Physicist debunks key Bermuda Triangle theory

A British scientist claims to have disproven one of the many theories that surround the Bermuda Triangle and its mysterious ship-sinking tendencies.

For decades, sailors have been terrified of the infamous area, where ships and aircrafts have been known to simply vanish.

Some have gone as far as to claim the area is plagued by evil, supernatural forces, dubbing it the 'Devil's triangle.'

A popular theory often floated to explain these disappearances is that ships in the Bermuda Triangle may get pulled under the water by methane bubbles resulting from undersea gas explosions.

But Helen Czerski, physicist and oceanographer from University College London, begs to differ.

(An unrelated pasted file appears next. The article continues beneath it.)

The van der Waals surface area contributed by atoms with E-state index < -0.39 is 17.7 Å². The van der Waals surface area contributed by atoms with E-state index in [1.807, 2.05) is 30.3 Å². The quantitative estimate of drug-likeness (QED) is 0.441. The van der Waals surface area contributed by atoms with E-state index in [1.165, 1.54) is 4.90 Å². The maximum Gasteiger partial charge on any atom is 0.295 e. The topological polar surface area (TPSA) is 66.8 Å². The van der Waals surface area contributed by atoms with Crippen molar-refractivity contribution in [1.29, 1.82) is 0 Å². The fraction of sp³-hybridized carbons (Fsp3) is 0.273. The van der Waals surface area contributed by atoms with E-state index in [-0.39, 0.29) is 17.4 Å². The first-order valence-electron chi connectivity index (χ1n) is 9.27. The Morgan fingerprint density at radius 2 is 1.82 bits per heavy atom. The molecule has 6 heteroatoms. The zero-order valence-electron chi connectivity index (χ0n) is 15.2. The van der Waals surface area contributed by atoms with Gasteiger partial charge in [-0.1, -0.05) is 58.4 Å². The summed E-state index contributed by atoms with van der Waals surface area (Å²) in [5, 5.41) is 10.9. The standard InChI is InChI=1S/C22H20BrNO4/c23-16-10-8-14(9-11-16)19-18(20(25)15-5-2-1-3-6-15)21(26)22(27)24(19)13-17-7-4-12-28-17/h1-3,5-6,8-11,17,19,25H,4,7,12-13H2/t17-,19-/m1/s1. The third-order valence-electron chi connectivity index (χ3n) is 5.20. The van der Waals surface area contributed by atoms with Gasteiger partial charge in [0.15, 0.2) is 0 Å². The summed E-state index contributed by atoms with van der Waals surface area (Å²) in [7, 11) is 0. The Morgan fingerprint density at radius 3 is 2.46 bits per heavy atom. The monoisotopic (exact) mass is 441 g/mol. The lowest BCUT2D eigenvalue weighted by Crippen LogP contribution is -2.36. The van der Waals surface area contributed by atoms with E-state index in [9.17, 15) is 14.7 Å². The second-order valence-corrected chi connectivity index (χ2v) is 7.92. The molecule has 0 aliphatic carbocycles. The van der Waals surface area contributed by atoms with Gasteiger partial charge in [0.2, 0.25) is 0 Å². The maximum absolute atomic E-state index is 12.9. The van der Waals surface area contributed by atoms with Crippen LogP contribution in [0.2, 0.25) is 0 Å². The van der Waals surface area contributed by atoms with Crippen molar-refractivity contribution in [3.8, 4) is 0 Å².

Czerski claims there's no way it could be the cause of the mystery disappearances over the Bermuda Triangle.

"The first thing is that this whoosh of gas is going to break up into small bubbles, really, really quickly. It doesn't rise as one massive, great big bubble," said Czerski, author of the book 'Storm In A Teacup.'

"It pushes up on the ship, much more strongly than the ship is falling into the bubbles. The bubbles actually make the ship go up, not down."

According to Bermuda Attractions, over 1,000 ships and planes have disappeared as far back as five centuries ago.

Unfortunately for those 1,000 sunken crafts, Czerski's theory does not suggest where they may have actually gone.

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